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Worry less and ride more. For the past 7 years before I had my own garage, I left the bike parked outside with a cover in the ice and snow. However, I did ride through the winter as long as the roads were clear. You can probably do the same as long as you invest in some quality riding gear. Worst case, take the bike around the bike. Don't worry about it if it sits for a few weeks on the wheels. Plenty of bikes do that even during normal riding season if you have time to get out

I would advise getting stands more for maintenance than anything else. Get a Honda OEM or sw motech center stand for the bike. Overall maintenance in the garage or on a trip will be so much easier. You would then only need a front stand (for now until you start collecting bikes).
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post #15 of 20 Old 11-28-2016, 05:41 PM Thread Starter
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Bart: Tomorrow was going to be MY DAY to take her out and around the block a few times. 57* and sunny! But I just got called out of town and I'm going to miss it all, including delivery of my stands. Seems like the big man upstairs really wants me to hold off on riding until Spring!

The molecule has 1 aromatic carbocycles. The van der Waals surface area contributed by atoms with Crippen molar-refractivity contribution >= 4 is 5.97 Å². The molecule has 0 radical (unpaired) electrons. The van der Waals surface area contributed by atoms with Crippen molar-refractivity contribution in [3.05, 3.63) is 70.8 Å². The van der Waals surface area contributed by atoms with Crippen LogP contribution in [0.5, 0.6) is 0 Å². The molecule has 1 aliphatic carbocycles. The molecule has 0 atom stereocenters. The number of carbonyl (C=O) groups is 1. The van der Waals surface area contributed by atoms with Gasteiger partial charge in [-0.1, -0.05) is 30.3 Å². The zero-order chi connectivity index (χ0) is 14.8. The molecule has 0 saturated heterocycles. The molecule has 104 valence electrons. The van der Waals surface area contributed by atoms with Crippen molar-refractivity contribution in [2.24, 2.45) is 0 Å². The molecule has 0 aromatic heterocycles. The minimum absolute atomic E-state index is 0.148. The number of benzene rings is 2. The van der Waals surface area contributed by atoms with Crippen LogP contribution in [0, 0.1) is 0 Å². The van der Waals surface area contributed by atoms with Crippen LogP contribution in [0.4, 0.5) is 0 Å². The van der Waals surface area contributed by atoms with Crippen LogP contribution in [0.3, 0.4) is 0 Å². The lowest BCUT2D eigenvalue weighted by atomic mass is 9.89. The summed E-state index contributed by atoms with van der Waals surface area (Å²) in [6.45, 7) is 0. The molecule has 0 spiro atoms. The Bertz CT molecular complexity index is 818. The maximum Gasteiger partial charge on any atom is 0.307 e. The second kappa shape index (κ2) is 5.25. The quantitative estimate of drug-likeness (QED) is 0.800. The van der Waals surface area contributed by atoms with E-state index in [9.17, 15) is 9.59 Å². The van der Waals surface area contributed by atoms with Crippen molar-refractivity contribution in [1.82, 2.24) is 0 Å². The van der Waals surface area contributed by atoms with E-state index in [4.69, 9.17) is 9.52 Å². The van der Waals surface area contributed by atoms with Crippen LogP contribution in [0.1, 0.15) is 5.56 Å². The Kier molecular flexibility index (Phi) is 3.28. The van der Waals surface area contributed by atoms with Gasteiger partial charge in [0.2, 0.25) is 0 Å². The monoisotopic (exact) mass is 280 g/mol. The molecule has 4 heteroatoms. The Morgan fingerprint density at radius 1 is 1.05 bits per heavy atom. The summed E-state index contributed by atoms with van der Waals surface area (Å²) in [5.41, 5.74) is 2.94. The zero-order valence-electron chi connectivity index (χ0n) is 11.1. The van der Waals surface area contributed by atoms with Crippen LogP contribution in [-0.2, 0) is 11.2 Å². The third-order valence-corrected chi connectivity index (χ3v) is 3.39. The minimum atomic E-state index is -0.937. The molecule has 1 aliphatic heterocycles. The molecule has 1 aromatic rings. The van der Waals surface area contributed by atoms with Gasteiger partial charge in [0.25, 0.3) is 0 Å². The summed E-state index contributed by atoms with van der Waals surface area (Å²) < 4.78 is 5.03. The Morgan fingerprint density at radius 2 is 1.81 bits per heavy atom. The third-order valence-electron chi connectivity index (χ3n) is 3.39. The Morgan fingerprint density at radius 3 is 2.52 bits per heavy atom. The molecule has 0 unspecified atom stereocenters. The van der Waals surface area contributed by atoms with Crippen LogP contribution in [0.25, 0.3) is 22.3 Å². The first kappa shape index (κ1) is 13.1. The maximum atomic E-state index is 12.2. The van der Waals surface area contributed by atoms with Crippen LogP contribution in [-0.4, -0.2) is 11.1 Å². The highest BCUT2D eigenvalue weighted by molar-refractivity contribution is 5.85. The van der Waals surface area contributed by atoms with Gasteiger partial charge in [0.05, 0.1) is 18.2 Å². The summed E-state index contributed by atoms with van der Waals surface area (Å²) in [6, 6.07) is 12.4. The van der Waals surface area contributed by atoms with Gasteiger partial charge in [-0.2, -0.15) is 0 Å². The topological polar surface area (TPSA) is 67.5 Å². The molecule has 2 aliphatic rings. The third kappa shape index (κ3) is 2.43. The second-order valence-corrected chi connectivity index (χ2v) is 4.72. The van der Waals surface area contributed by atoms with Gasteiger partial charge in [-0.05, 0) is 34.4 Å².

Ken: No worries, that is how I understood it. I treat my cars the same way - if I start it up, I better plan on leaving the motor running for a while. Cold starts are the devil for all sorts of combustion engines.

Sckill: I like the idea that this bike apparently can take some abuse. Not that I plan on neglecting it, but its nice to know that its still a Honda. Weather permitting and if I feel comfortable enough on it, I'll see if I can take it out for some practice during the winter.

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post #16 of 20 Old 11-28-2016, 06:24 PM
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Originally Posted by ahung12 View Post